John Deere Named In Discrimination Suit

John Deere Named In Discrimination Suit

Kenny Edwards understands that business ownership is key to building wealth. That’s why, after spending 30 years as a John Deere employee, Edwards, 57, set out to fulfill his dream of owning a John Deere dealership. Instead, he faced his worst nightmare: The industrial giant turned down his application.

Headquartered in rural Moline, Illinois, the 167-year-old company (the second oldest member of the New York Stock Exchange) operates in more than 160 countries and is one of the world’s largest dealers of golf and turf marketing equipment (tractors). There are some 1,400 John Deere agricultural dealerships in the country, however, none of them are African American-owned. And together, women, Hispanics, and Asians own about 5%.

“I knew the requirements of being a dealer, and John Deere put stipulations and conditions on me that were different than what they put on other, white applicants,” claims Edwards, who was in the process of purchasing two John Deere agricultural dealerships — Tractor and Turf Inc. in Bessemer, Alabama, and Skyland Equipment Company Inc. in Tuscaloosa, Alabama. John Deere wanted to put a superior lien on all Edwards’ present and future property, meaning the company would have an interest in all his property, regardless of its value or relationship to the business.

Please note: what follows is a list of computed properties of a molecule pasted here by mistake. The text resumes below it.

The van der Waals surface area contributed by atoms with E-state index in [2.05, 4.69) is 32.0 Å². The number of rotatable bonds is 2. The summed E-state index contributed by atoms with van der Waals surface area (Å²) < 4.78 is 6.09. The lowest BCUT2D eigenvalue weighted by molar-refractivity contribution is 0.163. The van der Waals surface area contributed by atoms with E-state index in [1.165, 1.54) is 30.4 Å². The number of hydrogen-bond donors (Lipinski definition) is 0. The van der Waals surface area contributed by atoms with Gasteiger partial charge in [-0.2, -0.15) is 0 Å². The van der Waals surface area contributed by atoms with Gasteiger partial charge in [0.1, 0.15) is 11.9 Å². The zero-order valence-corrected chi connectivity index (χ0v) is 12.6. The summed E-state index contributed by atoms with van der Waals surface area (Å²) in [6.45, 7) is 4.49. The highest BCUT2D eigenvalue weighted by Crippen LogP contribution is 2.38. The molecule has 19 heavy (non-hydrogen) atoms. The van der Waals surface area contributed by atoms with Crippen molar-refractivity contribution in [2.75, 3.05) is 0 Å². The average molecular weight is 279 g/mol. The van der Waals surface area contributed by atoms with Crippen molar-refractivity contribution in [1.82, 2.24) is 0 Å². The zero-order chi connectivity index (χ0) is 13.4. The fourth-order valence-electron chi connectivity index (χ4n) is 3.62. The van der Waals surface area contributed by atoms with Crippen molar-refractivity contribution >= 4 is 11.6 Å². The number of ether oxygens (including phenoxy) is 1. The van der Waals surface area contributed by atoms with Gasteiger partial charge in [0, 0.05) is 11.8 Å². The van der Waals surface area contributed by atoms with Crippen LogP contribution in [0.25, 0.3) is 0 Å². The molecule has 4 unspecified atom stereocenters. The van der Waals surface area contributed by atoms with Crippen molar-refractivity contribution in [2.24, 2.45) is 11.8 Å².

Embarrassed and puzzled by John Deere’s decision, Edwards filed a racial discrimination lawsuit, seeking no less than $25 million in loss of income and nominal compensatory and punitive damages. Rainbow/PUSH Coalition stepped in, requesting that the company complete a survey of minority employment and participation. Rainbow/PUSH Vice President and attorney Janice Mathis says, based on survey results, that there’s plenty of room for improvement. “You can make excuses for why you don’t have any black dealerships or you can expend energy making progress.”

John Deere dealerships are not franchises or company stores, but are independently owned and operated. Although sales of dealerships are between the independent owner and prospective buyer, the transfer of the dealer contract is subject to approval by John Deere. “Race is not a factor when determining whether an individual should be approved as a John Deere dealer,” says company spokesman Ken Golden, adding that Edwards’ lawsuit lacks merit. He maintains that John Deere did not approve Edwards’ application because the owners of the dealerships, Don and Joy Rose, withdrew the offer to sell.

Edwards’ attorney Byron Perkins disagrees. “The Roses backed out of the deal after John Deere put so many requirements on it that it wouldn’t be feasible,” says Perkins, explaining that the requirements threatened federal contracts the dealerships received from the General Services Administration. Perkins says money wasn’t an issue because a bank had approved Edwards for an $8 million loan and Edwards had put up more than $500,000 of his own finances: “That was more than enough to cover the loan, and the deal was a low risk for John Deere and the bank.”

“On top of that, [Rose] was going to remain on the debt with me and the bank to make sure that if there were any glitches he